Here’s an interesting piece of nanonews from researchers in Melbourne, Australia, who have developed a way of growing nanostructures on fabric that degrade organic matter when exposed to sunlight. Here’s part of the article:
A spot of sunshine is all it could take to get your washing done, thanks to pioneering nano research into self-cleaning textiles.
Researchers at RMIT University in Melbourne, Australia, have developed a cheap and efficient new way to grow special nanostructures—which can degrade organic matter when exposed to light—directly onto textiles.
The work paves the way towards nano-enhanced textiles that can spontaneously clean themselves of stains and grime simply by being put under a light bulb or worn out in the sun.
Dr Rajesh Ramanathan said the process developed by the team had a variety of applications for catalysis-based industries such as agrochemicals, pharmaceuticals and natural products, and could be easily scaled up to industrial levels.
“The advantage of textiles is they already have a 3D structure so they are great at absorbing light, which in turn speeds up the process of degrading organic matter,” he said.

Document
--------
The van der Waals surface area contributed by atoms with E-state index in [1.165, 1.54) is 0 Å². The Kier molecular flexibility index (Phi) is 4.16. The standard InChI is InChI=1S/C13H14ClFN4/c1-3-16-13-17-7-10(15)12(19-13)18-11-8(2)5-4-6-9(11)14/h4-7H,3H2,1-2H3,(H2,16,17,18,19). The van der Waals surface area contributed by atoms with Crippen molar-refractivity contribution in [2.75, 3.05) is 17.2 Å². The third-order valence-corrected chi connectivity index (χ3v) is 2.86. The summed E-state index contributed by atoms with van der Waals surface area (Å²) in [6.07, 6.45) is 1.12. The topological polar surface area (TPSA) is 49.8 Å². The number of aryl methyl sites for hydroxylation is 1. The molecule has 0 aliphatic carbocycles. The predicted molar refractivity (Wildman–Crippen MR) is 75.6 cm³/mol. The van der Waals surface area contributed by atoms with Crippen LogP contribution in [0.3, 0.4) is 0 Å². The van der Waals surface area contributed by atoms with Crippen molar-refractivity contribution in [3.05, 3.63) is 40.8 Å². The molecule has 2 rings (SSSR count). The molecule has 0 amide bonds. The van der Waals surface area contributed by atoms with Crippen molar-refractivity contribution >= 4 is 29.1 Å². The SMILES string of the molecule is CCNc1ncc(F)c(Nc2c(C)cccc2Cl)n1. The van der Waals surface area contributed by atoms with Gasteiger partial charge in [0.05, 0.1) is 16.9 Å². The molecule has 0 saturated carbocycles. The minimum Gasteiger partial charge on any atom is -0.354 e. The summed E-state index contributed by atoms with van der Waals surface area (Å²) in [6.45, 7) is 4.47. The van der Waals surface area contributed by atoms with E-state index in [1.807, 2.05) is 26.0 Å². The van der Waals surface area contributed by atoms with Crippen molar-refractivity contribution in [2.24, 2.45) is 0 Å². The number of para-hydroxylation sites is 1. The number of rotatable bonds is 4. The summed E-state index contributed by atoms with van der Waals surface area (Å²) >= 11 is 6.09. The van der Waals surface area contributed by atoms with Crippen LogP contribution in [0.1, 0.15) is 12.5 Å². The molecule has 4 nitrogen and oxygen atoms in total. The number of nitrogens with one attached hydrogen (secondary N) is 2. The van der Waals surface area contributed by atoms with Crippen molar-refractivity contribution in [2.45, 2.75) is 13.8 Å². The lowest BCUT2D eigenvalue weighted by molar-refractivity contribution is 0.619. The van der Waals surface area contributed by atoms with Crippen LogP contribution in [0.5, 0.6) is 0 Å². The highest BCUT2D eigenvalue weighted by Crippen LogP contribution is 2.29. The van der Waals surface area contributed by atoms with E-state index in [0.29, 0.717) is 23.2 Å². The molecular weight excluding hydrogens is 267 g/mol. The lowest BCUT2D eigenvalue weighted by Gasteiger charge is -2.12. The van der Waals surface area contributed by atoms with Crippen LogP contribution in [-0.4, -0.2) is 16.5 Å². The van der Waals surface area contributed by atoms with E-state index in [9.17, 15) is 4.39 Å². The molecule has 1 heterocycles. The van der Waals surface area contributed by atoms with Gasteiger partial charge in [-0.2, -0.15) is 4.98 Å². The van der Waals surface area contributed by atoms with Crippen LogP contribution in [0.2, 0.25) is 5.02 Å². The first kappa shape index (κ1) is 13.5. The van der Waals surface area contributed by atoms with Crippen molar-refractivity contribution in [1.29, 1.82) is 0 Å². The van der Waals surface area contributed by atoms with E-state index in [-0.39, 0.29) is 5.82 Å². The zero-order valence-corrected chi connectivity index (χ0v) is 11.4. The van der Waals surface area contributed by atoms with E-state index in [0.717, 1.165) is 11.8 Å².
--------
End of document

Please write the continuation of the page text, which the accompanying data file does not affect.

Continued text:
“There’s more work to do to before we can start throwing out our washing machines, but this advance lays a strong foundation for the future development of fully self-cleaning textiles.”
The researchers from the Ian Potter NanoBioSensing Facility and NanoBiotechnology Research Lab at RMIT worked with copper and silver-based nanostructures, which are known for their ability to absorb visible light.
The red color indicates the presence of silver nanoparticles — the total coverage on the image shows the nanostructures grown by the RMIT team are present throughout the textile. Image magnified 200 times. Credit: RMIT University
Close-up of the nanostructures grown on cotton textiles by RMIT University researchers. Image magnified 150,000 times. Credit: RMIT University
Apparently when exposed to light, it took less than six minutes for some of the nano-enhanced textiles to spontaneously clean themselves!
Read the full article at: http://phys.org/news/2016-03-nano-enhanced-textiles.html